|look at the styling on the CB450. who'd want a t120 Bonneville after seeing that?|
The CB450 was a twin, like its rivals. But that was as close as the similarities went.
It had two overhead camshafts, rather than none in the case of BSA, Triumph et al. It had an electric starter. It didn't vibrate your fillings out. It was fast. It didn't leak oil in vast quantities.
The Brits were using designs that dated back to the Second World War.
Honda were looking forward, with an engine featuring about six yards of cam chain, a wet sump, horizontally split crankcase and something exotic called "torsion bar" valve operation.
It was the CB450T, with its high spec switches, deep chrome and reliability that started the killing off of an industry that had once bestraddled the world.
The fact that it didn't handle worth a damn meant nothing to the open minded.
The CB450 went through various guises until Honda finally killed it off in 1978 in favour of the equally ground breaking CX500.
|the cb500t. very 70's and not in a good way|
Unfortunately for me, I bought a 1975 model in 1981. And by then the CB500t (as it had become) was pretty much dead meat.
I liked the slabby, chunky look of the thing, bedecked as it was in chocolate brown paint and a top-box the size of a starter home. But I soon found it handled like a greased pig and was impossibly gutless compared to chums GS550s and XS500s.
I‘d had the 500T three weeks when disaster struck.
The starter motor clutch, essentially three metal slugs in a metal ring which were held in with biro springs, fell apart under all the vibration and the various bits whirled around inside the generator housing, destroying the whole thing.
I took it back to Hutchings, who looked at me blankly when I said that I'd paid £700 for it three weeks ago and I really felt they had some responsibility to fix it.
They suggested it had been ridden hard. I pointed out I had started it 40 times since I'd bought it and felt starter motor clutches should last a bit longer than that.
They said things about how expensive Honda parts were and how hard they were to get.
I said things about trading standards and the Sale of Goods Act and goods of merchantable quality.
They reluctantly gave me a Honda trail bike of dubious legality with next to no no teeth on the back sprocket to use while they tried to source the parts.
After a fortnight the trail bike was unrideable, and they gave me a Garelli moped instead as it was "the only thing we've got to spare" for my 30 mile a day round trip to work.
It blew up in four weeks.
Hutchings said they had still not been able to get a new generator from Japan and they had run out of bikes for me to destroy.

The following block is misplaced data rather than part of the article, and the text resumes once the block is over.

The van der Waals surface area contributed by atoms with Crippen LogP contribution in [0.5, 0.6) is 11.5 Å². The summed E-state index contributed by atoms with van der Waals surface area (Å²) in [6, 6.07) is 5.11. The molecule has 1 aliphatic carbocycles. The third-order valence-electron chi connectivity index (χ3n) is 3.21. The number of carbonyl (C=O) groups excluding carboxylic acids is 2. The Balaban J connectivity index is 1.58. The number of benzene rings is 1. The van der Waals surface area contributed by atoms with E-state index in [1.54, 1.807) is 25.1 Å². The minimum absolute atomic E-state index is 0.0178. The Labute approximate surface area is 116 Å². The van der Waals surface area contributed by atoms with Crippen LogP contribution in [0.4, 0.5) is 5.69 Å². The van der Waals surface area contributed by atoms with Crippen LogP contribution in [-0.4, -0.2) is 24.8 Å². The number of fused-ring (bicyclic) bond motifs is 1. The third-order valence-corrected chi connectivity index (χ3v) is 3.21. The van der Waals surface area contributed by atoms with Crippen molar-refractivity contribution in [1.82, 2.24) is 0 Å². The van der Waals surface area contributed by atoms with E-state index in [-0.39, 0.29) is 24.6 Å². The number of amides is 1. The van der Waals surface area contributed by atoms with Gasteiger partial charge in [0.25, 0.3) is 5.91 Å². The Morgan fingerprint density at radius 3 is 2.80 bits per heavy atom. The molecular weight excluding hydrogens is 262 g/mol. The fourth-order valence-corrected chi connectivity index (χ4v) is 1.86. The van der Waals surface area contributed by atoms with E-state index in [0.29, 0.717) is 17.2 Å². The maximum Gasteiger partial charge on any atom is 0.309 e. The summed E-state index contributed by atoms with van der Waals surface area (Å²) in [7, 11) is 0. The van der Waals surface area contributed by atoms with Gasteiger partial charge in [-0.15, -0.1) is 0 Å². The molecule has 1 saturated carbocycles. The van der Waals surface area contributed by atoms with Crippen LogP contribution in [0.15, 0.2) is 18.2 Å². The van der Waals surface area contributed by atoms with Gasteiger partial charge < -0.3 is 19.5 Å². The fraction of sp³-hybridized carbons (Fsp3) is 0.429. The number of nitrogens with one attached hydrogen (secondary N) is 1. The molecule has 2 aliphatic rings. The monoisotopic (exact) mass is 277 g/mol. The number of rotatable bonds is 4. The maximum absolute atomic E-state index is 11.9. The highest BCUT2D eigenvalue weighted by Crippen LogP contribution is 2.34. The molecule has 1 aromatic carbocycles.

The mechanic at Hutchings managed to mend the old generator so worked a little bit - just enough to keep the ignition circuit running, but not enough to charge the battery
They gave me a spare battery and a charger told me to run it as a total loss system
One autumn evening I had been out for a ride on the Honda, when I was pulled by a motorcycle policeman on a Norton Commando, as I'd been doing 65 mph in a 30mph zone.
The conversation with the copper went as follows:
Officer: “Do you know how fast you were going, sonny?”
Me: “Yes, about 60.”
Officer: “Well, why were you going so fast? In a hurry to get somewhere were we?”
Me: “Well, the thing is, my lights don’t work properly, so I was trying to get home before it got dark.”
There was a pause. The copper looked as his notebook and I could see him weighing up the paperwork that was approaching.
He sighed: “Well,” he said: “You‘d better piss off home before it does, then...”
Try doing that with a speed camera.
It took Hutchings four months to get a new generator. A starter clutch was apparently unobtainable.
I told them to fit the generator and I'd wait for one to be hand carved in Hammamasutu. As I picked up the bike the old school mechanic, who was fed up with his boss lying admitted that the genny was a second hand one, and there was no point in waiting for a starter clutch because the crank had been so damaged a new one couldn't be made to fit.
It was an inauspicious start to two years of ownership. I lived with a kickstarter and hauled the ill-handling pig around for a while - I fitted a screen, got stuck in blizzards on Dartmoor, patched the holes in the silencers with gun-gum, went on weekend rallies, learned to look after it so I was merely inept rather than cack-handed, commuted on it every day in all weathers, met gurls, and all that stuff.
Moved in with a girl, split up, moved out, came to be a victim of unemployment in Thatchers Britain (though to be fair it was because I was rubbish at my job, which was not Thatchers fault), and went back to mum and dad, a bit sheepishly.
It was parked up next to the shed, where it stayed for six months, rusting quietly.